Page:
For applications that are less time-critical, such as email or file transfers, jitter levels of up to 100ms may be acceptable, but any higher than that could result in noticeable delays and reduced performance.
It's important to note that these are general guidelines, and the acceptable level of jitter may vary depending on the specific requirements of the application or network. For example, in environments where real-time applications are critical, such as emergency services or healthcare, a much lower jitter level may be required to ensure optimal performance. Therefore, it's important to measure network jitter and adjust the acceptable level based on the specific needs of the application and network.
Unlike most monitoring solutions, Obkio automatically aggregates data over time to be able to display graphs over a large period of time.
With aggregation, Obkio shows you the worst jitter measurements in the aggregated graph. For example, the network jitter measurement displayed over an aggregated period of 1h is the worst median jitter of all the small 1-min periods within that hour.
This is important because only showing you the average amount of jitter on your network may hide network issues.
Let’s say you look at a 30-day period graph and you display the average amount of jitter every 4 hours. The average may be good, but you may have extremely high levels of jitter during one of those hours - which is a huge issue, especially if you’re using real-time applications.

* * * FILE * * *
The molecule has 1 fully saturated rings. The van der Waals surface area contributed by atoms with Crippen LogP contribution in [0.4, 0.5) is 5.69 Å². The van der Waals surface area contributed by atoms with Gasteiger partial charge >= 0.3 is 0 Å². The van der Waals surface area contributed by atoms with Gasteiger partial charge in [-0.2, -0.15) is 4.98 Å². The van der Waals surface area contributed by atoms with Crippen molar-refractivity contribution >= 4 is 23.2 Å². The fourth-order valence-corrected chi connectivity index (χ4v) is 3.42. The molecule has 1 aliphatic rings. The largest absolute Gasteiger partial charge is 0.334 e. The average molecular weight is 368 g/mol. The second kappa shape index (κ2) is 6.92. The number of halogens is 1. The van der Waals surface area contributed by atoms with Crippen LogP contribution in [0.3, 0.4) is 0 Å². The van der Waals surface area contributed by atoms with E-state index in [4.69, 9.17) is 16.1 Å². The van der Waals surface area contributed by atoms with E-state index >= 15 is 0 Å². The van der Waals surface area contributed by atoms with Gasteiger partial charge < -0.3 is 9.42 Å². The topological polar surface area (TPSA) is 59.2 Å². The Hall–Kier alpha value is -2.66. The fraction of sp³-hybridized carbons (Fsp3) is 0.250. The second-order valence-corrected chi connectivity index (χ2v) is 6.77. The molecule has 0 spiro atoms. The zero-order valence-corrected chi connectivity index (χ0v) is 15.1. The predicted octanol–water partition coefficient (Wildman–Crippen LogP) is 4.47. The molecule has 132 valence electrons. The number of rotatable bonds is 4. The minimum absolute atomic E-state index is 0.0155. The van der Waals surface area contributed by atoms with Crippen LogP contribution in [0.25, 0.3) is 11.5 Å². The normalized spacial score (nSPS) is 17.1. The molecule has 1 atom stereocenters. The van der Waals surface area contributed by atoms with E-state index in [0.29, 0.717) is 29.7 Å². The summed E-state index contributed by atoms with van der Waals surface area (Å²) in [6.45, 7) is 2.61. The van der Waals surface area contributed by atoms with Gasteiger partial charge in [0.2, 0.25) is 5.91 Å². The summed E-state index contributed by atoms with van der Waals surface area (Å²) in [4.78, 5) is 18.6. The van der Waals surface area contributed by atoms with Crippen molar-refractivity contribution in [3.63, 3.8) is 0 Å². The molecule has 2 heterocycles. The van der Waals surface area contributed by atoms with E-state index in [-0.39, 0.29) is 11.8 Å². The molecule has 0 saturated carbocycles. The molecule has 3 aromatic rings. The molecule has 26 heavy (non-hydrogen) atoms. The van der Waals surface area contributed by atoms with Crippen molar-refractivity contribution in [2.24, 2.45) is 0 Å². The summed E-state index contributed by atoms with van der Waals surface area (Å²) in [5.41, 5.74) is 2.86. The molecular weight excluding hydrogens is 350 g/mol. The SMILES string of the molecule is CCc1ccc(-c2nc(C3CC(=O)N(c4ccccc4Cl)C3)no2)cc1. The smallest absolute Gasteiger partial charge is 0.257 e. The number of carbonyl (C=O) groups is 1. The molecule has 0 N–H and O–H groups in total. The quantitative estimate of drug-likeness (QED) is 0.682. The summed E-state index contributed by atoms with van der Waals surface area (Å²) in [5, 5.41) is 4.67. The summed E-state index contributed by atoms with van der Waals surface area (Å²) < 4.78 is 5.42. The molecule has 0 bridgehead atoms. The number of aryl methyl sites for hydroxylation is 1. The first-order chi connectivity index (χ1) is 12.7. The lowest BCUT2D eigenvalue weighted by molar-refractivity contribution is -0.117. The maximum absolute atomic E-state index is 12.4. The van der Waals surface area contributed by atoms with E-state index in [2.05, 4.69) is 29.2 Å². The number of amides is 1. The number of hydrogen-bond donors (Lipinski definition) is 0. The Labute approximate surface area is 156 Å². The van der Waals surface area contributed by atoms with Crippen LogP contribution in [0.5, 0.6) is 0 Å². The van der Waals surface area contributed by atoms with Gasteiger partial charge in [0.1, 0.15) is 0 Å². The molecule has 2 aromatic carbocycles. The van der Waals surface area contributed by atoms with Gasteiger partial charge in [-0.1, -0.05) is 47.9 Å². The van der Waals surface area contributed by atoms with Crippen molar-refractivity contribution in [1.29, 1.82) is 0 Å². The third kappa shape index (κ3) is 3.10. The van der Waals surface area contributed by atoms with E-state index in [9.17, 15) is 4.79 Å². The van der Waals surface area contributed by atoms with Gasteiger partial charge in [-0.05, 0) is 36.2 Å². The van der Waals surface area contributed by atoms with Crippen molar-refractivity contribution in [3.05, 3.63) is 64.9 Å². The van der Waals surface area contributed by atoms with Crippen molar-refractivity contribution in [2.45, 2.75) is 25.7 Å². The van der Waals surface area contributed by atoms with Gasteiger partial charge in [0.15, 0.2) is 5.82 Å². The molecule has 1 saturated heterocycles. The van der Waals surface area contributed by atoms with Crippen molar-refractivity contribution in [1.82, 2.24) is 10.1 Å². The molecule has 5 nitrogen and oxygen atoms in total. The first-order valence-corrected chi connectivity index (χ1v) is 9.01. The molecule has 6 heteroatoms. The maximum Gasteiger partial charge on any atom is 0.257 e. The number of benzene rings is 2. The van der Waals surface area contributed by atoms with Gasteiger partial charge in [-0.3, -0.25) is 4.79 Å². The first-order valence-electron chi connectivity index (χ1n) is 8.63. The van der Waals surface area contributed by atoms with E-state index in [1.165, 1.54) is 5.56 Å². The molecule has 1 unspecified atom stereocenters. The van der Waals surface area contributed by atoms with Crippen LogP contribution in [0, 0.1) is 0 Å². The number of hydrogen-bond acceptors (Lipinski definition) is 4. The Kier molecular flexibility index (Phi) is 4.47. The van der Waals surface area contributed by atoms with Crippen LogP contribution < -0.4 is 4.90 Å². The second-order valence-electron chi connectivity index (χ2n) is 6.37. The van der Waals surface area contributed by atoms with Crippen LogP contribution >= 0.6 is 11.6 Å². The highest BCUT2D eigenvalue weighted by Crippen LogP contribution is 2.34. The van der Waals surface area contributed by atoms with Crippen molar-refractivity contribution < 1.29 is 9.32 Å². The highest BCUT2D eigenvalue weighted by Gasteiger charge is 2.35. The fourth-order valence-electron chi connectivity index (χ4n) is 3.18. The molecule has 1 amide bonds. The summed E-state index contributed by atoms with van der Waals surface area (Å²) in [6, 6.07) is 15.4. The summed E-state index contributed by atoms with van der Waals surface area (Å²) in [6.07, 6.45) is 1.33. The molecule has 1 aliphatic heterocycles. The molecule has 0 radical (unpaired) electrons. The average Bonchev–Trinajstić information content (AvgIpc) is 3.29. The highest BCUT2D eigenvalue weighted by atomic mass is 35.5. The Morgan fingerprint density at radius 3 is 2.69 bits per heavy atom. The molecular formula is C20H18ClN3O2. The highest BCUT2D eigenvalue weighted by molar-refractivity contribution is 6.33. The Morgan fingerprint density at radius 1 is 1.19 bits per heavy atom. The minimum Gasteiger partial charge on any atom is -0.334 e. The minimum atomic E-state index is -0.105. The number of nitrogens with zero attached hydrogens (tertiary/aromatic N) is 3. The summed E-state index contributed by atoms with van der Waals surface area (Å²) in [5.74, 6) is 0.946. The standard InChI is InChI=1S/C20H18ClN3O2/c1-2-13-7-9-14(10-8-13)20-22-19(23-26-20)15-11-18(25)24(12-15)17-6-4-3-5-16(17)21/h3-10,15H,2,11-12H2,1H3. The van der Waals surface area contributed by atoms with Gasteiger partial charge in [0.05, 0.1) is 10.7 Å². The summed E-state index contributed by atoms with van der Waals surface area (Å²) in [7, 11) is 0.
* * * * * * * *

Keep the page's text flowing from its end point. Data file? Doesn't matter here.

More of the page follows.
Compared to other monitoring solutions, Obkio shows you the worst jitter measurements in order to highlight network issues, where they’re located and what’s causing them.
Learn how to measure network latency using Obkio’s Network Monitoring software to identify network issues & collect data to troubleshoot.Learn more
Jitter can affect different applications in different ways, depending on the nature of the application and the level of sensitivity to timing. With an end-to-end monitoring solution like Obkio, you have visibility of all your network locations, devices, and applications to understand how jitter is affecting different parts of your network.
Here are some examples:
- Voice-over-IP (VoIP): Jitter can cause delays in the transmission of voice packets, resulting in poor call quality, choppy audio, and even dropped calls. In VoIP, timing is critical, and any variations in delay can be very noticeable.
- Video conferencing: Like VoIP, video conferencing apps like Zoom and Microsoft Teams are highly sensitive to timing. Jitter can cause delays in the transmission of video packets, resulting in poor video quality, frozen frames, and delayed audio.
- Gaming: Online gaming requires fast and reliable network connections with low latency and minimal jitter. Jitter can cause delays in game response times, leading to lag, stuttering, and other performance issues that can significantly impact the player experi